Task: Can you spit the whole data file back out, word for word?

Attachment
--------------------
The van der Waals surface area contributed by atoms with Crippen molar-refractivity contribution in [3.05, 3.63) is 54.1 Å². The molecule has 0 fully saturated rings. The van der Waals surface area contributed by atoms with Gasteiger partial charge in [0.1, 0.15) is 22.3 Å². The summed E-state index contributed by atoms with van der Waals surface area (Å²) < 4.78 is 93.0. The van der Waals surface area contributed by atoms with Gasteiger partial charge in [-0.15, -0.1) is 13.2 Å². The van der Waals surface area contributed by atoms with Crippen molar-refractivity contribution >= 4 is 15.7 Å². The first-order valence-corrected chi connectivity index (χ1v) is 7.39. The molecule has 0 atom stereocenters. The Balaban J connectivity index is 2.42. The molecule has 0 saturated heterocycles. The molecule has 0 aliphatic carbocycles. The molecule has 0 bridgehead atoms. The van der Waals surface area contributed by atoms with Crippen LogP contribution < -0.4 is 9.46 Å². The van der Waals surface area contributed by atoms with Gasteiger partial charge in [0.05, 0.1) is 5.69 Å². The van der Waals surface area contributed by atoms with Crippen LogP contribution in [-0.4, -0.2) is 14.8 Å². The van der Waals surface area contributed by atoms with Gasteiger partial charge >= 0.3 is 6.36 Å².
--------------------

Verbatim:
The van der Waals surface area contributed by atoms with Crippen molar-refractivity contribution in [3.05, 3.63) is 54.1 Å². The molecule has 0 fully saturated rings. The van der Waals surface area contributed by atoms with Gasteiger partial charge in [0.1, 0.15) is 22.3 Å². The summed E-state index contributed by atoms with van der Waals surface area (Å²) < 4.78 is 93.0. The van der Waals surface area contributed by atoms with Gasteiger partial charge in [-0.15, -0.1) is 13.2 Å². The van der Waals surface area contributed by atoms with Crippen molar-refractivity contribution >= 4 is 15.7 Å². The first-order valence-corrected chi connectivity index (χ1v) is 7.39. The molecule has 0 atom stereocenters. The Balaban J connectivity index is 2.42. The molecule has 0 saturated heterocycles. The molecule has 0 aliphatic carbocycles. The molecule has 0 bridgehead atoms. The van der Waals surface area contributed by atoms with Crippen LogP contribution < -0.4 is 9.46 Å². The van der Waals surface area contributed by atoms with Gasteiger partial charge in [0.05, 0.1) is 5.69 Å². The van der Waals surface area contributed by atoms with Crippen LogP contribution in [-0.4, -0.2) is 14.8 Å². The van der Waals surface area contributed by atoms with Gasteiger partial charge >= 0.3 is 6.36 Å².